Avoiding major mistakes, where a significant chunk of capital is permanently lost, is one of the keys to successful investing. Mistakes are one reason the average individual investor typically underperforms the overall market by a wide margin. Buying stocks with inflated valuations during times of market euphoria, or selling beaten-down stocks when everyone else is doing the same are recipes for disappointing long-term performance.
The stock market is expensive going into 2017, with the S&P 500 trading for 26 times earnings compared to a historical average of around 15. With bargains few and far between, valuations of some top-notch companies have been pushed up to levels that introduce far more risk than investors seem to realize. Both NVIDIA (NASDAQ:NVDA) and Costco (NASDAQ:COST) are fantastic companies, but their stocks could burn investors in 2017.
Shares of graphics chip company NVIDIA more than tripled in 2016, driven by strong performance in all of its major businesses. NVIDIA's core gaming business is booming, with strong demand for its GeForce graphics cards leading to 63% year-over-year revenue growth during the third quarter. Data center sales tripled year over year, with NVIDIA's intense focus on deep learning paying off. Also, the automotive segment is gaining momentum, with various auto companies working with NVIDIA's automotive platforms.
NVIDIA's market capitalization has surged to around $57 billion, more than nine times trailing-12-month sales and 47 times earnings. NVIDIA's price-to-sales ratio has never been higher, surpassing the elevated levels during the dot-com boom. To say that investors are pricing in some incredible growth going forward is an understatement.
NVIDIA does indeed have some major growth opportunities ahead of it, but investors may be counting their chickens before they hatch. The market for PC gaming hardware isn't growing nearly as fast as NVIDIA's gaming business, which means that the impressive growth rates of 2016 are unlikely to be sustainable. Advanced Micro Devices will be launching new high-end graphics cards during the first half of 2017, introducing competition to a portion of the market that NVIDIA has dominated for the past few years.
Data center and automotive represent big, but difficult to quantify, growth opportunities. GPUs are increasingly being used to accelerate workloads, but specialized chips like Google's Tensor Processor and increased competition from AMD and Intel could put an end to NVIDIA's undisputed dominance. In the automotive market, it's impossible to predict what technology ultimately powers the self-driving car of the future. NVIDIA is in a great position with its self-driving car platform, but its long-term success is far from certain.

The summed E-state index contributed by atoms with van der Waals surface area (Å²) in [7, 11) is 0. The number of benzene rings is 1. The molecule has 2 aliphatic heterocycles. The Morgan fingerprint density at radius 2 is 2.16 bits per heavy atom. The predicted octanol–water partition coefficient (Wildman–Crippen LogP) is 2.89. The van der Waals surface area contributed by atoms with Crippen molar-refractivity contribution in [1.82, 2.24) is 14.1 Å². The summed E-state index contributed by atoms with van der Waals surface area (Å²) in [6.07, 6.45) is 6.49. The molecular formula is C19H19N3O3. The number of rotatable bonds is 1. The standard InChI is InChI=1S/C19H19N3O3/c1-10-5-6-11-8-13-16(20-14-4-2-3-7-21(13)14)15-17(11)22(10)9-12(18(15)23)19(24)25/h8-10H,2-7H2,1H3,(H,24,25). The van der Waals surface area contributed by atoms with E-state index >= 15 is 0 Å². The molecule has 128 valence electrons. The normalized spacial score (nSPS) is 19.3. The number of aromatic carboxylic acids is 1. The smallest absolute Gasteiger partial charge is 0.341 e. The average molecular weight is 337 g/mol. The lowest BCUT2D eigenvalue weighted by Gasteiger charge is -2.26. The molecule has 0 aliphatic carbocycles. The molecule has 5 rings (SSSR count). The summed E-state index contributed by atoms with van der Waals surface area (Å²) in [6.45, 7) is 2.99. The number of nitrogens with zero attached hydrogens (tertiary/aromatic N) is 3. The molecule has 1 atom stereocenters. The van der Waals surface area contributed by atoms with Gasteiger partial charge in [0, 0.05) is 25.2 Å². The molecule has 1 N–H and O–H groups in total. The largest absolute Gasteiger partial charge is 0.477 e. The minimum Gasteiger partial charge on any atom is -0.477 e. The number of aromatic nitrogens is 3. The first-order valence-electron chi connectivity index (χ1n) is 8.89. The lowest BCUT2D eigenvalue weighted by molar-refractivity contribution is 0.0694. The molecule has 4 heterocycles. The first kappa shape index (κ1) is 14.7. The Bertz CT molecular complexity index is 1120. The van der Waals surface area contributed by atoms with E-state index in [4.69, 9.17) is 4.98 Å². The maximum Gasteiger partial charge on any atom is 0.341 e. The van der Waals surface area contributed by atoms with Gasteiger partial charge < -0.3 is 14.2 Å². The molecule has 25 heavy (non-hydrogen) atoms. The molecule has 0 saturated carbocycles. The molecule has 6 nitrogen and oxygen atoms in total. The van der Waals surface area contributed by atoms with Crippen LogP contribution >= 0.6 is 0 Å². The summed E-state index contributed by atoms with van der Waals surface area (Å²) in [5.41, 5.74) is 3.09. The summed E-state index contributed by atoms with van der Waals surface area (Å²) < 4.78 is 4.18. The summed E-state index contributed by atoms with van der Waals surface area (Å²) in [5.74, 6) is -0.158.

NVIDIA stock has never been more expensive relative to sales. If the company can't keep impressing investors with its growth during 2017, the bottom could fall out, burning those betting that an already expensive stock will go even higher.
More risk than you think
One of my favorite investing quotes comes from Howard Marks, chairman of Oaktree Capital. "The riskiest thing in the world is the widespread belief that there's no risk," Marks said in a memo to clients last year. When nearly everyone believes that a company is so wonderful that the price of its stock doesn't matter, it's usually a good idea to stay away.
Warehouse club Costco is generally viewed as a great company, and for good reason. Costco has been steadily growing for years, with its low prices and quality customer service giving its tens of millions of members little reason to jump ship. The company has so far been largely immune to the rise of e-commerce, continuing to churn out solid sales results quarter after quarter, year after year.
This widespread belief that Costco is a great company has pushed the stock up over the past few years. Shares have doubled since the start of 2012, despite earnings growth slowing way down in the past couple of years. Earnings per share actually declined in fiscal 2016 even as revenue continued to grow.
Costco stock now trades for nearly 30 times trailing-12-month earnings, up from the low 20s five years ago. The market doesn't seem to care that growth is slowing, awarding the stock an even higher multiple. In an expensive market, investors are drawn to Costco because of the quality of the company. But an elevated valuation could spell trouble in 2017.
Suzanne Frey, an executive at Alphabet, is a member of The Motley Fool's board of directors. Timothy Green owns shares of Oaktree Capital. The Motley Fool owns shares of and recommends Alphabet (A shares), Alphabet (C shares), Costco Wholesale, and Nvidia. The Motley Fool recommends Intel and Oaktree Capital. The Motley Fool has a disclosure policy.